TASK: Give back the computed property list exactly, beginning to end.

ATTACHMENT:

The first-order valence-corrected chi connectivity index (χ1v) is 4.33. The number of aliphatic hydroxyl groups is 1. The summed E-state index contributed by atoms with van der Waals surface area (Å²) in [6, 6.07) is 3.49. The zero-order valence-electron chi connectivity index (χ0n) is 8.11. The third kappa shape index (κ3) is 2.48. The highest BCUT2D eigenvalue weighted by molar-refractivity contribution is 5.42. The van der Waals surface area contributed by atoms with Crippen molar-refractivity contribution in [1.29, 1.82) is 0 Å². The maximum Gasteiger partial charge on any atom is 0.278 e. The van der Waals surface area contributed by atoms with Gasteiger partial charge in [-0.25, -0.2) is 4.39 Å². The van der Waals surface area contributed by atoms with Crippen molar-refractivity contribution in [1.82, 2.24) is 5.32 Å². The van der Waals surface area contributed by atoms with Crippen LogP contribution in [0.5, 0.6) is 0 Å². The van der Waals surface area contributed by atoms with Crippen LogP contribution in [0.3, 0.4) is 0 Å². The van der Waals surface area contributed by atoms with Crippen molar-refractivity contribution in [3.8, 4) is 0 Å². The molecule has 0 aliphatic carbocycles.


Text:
The first-order valence-corrected chi connectivity index (χ1v) is 4.33. The number of aliphatic hydroxyl groups is 1. The summed E-state index contributed by atoms with van der Waals surface area (Å²) in [6, 6.07) is 3.49. The zero-order valence-electron chi connectivity index (χ0n) is 8.11. The third kappa shape index (κ3) is 2.48. The highest BCUT2D eigenvalue weighted by molar-refractivity contribution is 5.42. The van der Waals surface area contributed by atoms with Crippen molar-refractivity contribution in [1.29, 1.82) is 0 Å². The maximum Gasteiger partial charge on any atom is 0.278 e. The van der Waals surface area contributed by atoms with Gasteiger partial charge in [-0.25, -0.2) is 4.39 Å². The van der Waals surface area contributed by atoms with Crippen molar-refractivity contribution in [1.82, 2.24) is 5.32 Å². The van der Waals surface area contributed by atoms with Crippen LogP contribution in [0.5, 0.6) is 0 Å². The van der Waals surface area contributed by atoms with Crippen LogP contribution in [0.3, 0.4) is 0 Å². The van der Waals surface area contributed by atoms with Crippen molar-refractivity contribution in [3.8, 4) is 0 Å². The molecule has 0 aliphatic carbocycles.